Thursday, September 3, 2020

From Beyond the Veil.

Looking into the world from Beyond the Veil and the folklore that surrounds it.

To my dearest friends and followers,

Over the course of the next 10 weeks, I will be taking a deeper look into my novel The Story of Hollyhocks (Tales from Beyond the Veil book 1) and analyzing certain aspects of the world I created and the folklore that inspired it, along with how sections in the first half of the book relate to the second half. I will try my hardest to not give away major spoilers for those of you who have not read it, but focus on smaller sections rather than the broad picture.

To start things off, I want to talk about the opening chapter of the book. It really is for the purpose of letting the reader know what kind of setting the story will take place in, while also introducing a wide cast of different fairy creatures, and introducing the main character of the book.
Within the first 3 paragraphs, the reader is given a hint of the year. Since the story later revolves around the young Edward V, it can be assumed that the child being born who is "destined to one day reign over Great Britain" is none other than Edward (who was born in 1470). Most readers wouldn't catch this, but I thought it was a fun hint for myself and those who also enjoy historical England.

Later on in the chapter, the reader is shown the night sky, with the moon and stars being personified. One star is too excited and accidentally shoots himself from the sky, falling to the earth, and his light going out. We are told, that "some didn't care, some simply didn't notice, and some will miss him." Though I was unaware of this at the time that I wrote it, it was pointed out to me that this foreshadows an event that will happen later in the story.

In the next several paragraphs, the narrator speaks of the Forest as a living thing, and then proceeds to tell the reader about the different fairy creatures who live there, including dryads, hobgoblins, pixies, and sprites. Each fairy creature in my book was carefully written about in a way that I hope reflects the old folktales and lore about them, instead of the poorly misinterpreted fairies so commonly seen in pop culture today.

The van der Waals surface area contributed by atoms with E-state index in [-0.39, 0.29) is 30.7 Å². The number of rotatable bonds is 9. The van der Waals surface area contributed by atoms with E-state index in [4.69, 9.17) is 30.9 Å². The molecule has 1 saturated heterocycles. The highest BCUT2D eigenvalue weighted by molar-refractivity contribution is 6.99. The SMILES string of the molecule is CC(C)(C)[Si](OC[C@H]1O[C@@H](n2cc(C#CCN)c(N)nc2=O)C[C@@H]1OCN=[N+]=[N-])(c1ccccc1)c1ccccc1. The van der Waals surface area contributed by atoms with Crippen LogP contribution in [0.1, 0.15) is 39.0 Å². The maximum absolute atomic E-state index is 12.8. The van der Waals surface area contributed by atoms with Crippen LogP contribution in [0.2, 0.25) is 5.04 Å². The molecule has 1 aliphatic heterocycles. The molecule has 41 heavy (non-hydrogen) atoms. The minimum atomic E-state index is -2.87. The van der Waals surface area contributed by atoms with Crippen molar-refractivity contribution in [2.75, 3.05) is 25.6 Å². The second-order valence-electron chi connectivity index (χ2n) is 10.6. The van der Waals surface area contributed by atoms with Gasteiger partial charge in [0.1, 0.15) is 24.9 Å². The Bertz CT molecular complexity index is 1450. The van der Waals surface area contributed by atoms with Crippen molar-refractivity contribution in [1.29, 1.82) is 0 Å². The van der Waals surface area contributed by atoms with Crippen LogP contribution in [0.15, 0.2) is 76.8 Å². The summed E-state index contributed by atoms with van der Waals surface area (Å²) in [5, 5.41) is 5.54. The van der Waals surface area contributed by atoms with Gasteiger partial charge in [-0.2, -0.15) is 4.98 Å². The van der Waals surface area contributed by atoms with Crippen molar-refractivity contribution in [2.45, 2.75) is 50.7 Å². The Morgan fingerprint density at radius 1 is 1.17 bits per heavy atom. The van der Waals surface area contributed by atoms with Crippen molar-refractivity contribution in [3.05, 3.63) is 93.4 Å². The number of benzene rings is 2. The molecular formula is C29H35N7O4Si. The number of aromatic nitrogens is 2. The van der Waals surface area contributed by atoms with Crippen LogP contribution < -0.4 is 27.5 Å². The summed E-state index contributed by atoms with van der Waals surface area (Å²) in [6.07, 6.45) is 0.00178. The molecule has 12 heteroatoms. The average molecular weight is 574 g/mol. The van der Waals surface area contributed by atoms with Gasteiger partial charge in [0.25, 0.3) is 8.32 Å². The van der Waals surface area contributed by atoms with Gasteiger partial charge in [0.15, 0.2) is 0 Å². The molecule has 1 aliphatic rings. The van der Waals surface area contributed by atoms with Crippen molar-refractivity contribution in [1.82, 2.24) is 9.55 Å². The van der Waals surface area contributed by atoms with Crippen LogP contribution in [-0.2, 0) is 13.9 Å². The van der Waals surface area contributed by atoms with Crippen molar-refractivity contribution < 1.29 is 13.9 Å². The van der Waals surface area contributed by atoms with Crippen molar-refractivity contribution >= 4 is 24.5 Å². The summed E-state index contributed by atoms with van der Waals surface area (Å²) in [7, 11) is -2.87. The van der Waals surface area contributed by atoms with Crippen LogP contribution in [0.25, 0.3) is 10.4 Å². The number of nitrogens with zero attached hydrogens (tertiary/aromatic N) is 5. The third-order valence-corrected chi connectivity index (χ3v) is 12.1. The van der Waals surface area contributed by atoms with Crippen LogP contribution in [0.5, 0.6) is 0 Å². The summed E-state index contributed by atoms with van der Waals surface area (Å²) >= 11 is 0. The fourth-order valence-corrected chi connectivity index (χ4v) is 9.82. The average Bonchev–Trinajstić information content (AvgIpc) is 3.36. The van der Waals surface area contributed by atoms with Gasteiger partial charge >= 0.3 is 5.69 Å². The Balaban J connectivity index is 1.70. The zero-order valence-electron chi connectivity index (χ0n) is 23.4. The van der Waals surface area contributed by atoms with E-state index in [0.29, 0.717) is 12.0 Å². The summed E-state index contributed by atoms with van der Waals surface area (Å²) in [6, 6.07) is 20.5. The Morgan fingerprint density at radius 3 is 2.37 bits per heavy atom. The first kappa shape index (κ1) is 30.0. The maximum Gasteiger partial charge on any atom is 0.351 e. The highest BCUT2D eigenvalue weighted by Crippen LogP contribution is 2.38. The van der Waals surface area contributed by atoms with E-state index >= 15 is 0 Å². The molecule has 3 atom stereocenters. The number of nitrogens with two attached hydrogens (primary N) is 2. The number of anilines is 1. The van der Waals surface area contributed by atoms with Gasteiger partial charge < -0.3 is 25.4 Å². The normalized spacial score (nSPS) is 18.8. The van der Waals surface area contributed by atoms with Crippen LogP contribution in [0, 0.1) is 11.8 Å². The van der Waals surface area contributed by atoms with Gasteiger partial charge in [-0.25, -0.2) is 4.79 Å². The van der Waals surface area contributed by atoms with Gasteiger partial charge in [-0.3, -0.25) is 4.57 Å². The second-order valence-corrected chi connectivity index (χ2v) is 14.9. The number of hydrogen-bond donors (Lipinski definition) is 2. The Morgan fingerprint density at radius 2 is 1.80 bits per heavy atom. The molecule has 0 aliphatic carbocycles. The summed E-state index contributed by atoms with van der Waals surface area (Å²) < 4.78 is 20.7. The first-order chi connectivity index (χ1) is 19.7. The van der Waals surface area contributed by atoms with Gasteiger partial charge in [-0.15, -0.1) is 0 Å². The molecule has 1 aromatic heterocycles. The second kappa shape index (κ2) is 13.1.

To read more about the fairies, I have written several articles about them and provided the links at the bottom of this post.

In the 4th chapter, Hollyhocks and her friends visit a human who "summoned" them. This section was so much fun for me to write. I actually spoke with several people who truly believe in the existence of fairies, as part of my research. I wanted to know how they knew if they had seen one, what it felt like, and how they "summoned" one in the first place. The series title of my book, Tales from Beyond the Veil actually came from part of this research. The phrase "Beyond the Veil" comes from a chant, saying something along the lines of, "Beyond the veil, please let me see." It was allowing a human to see into the fairy world, but my book is more so allowing a fairy to see into the human world.
The character in the book who wished to see the fairies is noted as having lavender flowers outside her home, and baking a lemon tart. I was told that lavender and sweets (such as cream or lemon treats) were common in pagan beliefs for summoning fairies.

Thank you so much for reading!!

Yours truly,


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